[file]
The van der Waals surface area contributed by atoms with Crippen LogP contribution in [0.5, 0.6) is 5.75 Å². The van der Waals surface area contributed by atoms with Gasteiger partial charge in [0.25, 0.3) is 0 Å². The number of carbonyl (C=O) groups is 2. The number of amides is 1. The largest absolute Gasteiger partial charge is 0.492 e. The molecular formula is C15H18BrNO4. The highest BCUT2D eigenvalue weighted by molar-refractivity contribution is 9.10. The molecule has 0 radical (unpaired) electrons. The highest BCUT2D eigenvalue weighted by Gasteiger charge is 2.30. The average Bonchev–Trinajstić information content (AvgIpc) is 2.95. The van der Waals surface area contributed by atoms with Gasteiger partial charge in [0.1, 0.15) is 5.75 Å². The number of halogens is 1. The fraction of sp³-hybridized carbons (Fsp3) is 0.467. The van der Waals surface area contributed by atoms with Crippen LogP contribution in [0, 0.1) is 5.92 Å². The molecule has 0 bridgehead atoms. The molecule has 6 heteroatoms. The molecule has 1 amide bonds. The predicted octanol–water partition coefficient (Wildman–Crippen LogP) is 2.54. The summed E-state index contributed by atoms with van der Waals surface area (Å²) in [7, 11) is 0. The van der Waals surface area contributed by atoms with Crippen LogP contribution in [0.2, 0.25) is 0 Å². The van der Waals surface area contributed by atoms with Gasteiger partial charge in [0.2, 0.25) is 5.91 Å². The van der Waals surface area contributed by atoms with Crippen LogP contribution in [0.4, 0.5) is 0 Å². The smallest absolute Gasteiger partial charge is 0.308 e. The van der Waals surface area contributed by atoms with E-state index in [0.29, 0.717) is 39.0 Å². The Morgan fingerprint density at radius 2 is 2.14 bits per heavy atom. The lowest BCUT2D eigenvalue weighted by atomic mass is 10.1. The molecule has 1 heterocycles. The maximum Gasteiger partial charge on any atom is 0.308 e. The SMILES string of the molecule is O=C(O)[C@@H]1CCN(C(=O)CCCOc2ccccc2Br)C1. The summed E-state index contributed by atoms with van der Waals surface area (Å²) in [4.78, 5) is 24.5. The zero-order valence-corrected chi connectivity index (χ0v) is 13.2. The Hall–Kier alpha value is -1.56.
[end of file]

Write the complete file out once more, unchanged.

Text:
The van der Waals surface area contributed by atoms with Crippen LogP contribution in [0.5, 0.6) is 5.75 Å². The van der Waals surface area contributed by atoms with Gasteiger partial charge in [0.25, 0.3) is 0 Å². The number of carbonyl (C=O) groups is 2. The number of amides is 1. The largest absolute Gasteiger partial charge is 0.492 e. The molecular formula is C15H18BrNO4. The highest BCUT2D eigenvalue weighted by molar-refractivity contribution is 9.10. The molecule has 0 radical (unpaired) electrons. The highest BCUT2D eigenvalue weighted by Gasteiger charge is 2.30. The average Bonchev–Trinajstić information content (AvgIpc) is 2.95. The van der Waals surface area contributed by atoms with Gasteiger partial charge in [0.1, 0.15) is 5.75 Å². The number of halogens is 1. The fraction of sp³-hybridized carbons (Fsp3) is 0.467. The van der Waals surface area contributed by atoms with Crippen LogP contribution in [0, 0.1) is 5.92 Å². The molecule has 0 bridgehead atoms. The molecule has 6 heteroatoms. The molecule has 1 amide bonds. The predicted octanol–water partition coefficient (Wildman–Crippen LogP) is 2.54. The summed E-state index contributed by atoms with van der Waals surface area (Å²) in [7, 11) is 0. The van der Waals surface area contributed by atoms with Crippen LogP contribution in [0.2, 0.25) is 0 Å². The van der Waals surface area contributed by atoms with Gasteiger partial charge in [0.2, 0.25) is 5.91 Å². The van der Waals surface area contributed by atoms with Crippen LogP contribution in [0.4, 0.5) is 0 Å². The smallest absolute Gasteiger partial charge is 0.308 e. The van der Waals surface area contributed by atoms with E-state index in [0.29, 0.717) is 39.0 Å². The Morgan fingerprint density at radius 2 is 2.14 bits per heavy atom. The lowest BCUT2D eigenvalue weighted by atomic mass is 10.1. The molecule has 1 heterocycles. The maximum Gasteiger partial charge on any atom is 0.308 e. The SMILES string of the molecule is O=C(O)[C@@H]1CCN(C(=O)CCCOc2ccccc2Br)C1. The summed E-state index contributed by atoms with van der Waals surface area (Å²) in [4.78, 5) is 24.5. The zero-order valence-corrected chi connectivity index (χ0v) is 13.2. The Hall–Kier alpha value is -1.56.